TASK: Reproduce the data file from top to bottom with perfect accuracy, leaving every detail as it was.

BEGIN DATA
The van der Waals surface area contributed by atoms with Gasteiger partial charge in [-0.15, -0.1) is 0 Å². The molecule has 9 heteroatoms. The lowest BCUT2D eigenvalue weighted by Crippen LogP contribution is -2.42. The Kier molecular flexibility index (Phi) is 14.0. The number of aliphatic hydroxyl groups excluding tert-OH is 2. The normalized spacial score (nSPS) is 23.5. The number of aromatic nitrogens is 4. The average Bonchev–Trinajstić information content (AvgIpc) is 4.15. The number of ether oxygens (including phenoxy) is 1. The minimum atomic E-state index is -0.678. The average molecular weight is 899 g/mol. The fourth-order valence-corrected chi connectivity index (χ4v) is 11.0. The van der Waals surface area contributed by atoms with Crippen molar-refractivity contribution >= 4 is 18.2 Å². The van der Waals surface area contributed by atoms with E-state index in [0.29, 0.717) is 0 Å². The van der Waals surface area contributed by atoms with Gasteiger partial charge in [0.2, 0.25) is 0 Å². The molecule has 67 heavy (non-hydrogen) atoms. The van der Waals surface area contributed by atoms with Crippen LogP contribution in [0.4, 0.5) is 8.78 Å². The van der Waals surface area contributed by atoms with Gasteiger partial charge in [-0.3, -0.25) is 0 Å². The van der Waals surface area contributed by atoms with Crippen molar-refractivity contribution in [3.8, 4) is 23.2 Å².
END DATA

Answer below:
The van der Waals surface area contributed by atoms with Gasteiger partial charge in [-0.15, -0.1) is 0 Å². The molecule has 9 heteroatoms. The lowest BCUT2D eigenvalue weighted by Crippen LogP contribution is -2.42. The Kier molecular flexibility index (Phi) is 14.0. The number of aliphatic hydroxyl groups excluding tert-OH is 2. The normalized spacial score (nSPS) is 23.5. The number of aromatic nitrogens is 4. The average Bonchev–Trinajstić information content (AvgIpc) is 4.15. The number of ether oxygens (including phenoxy) is 1. The minimum atomic E-state index is -0.678. The average molecular weight is 899 g/mol. The fourth-order valence-corrected chi connectivity index (χ4v) is 11.0. The van der Waals surface area contributed by atoms with Crippen molar-refractivity contribution >= 4 is 18.2 Å². The van der Waals surface area contributed by atoms with E-state index in [0.29, 0.717) is 0 Å². The van der Waals surface area contributed by atoms with Gasteiger partial charge in [0.2, 0.25) is 0 Å². The molecule has 67 heavy (non-hydrogen) atoms. The van der Waals surface area contributed by atoms with Crippen LogP contribution in [0.4, 0.5) is 8.78 Å². The van der Waals surface area contributed by atoms with Gasteiger partial charge in [-0.3, -0.25) is 0 Å². The van der Waals surface area contributed by atoms with Crippen molar-refractivity contribution in [3.8, 4) is 23.2 Å².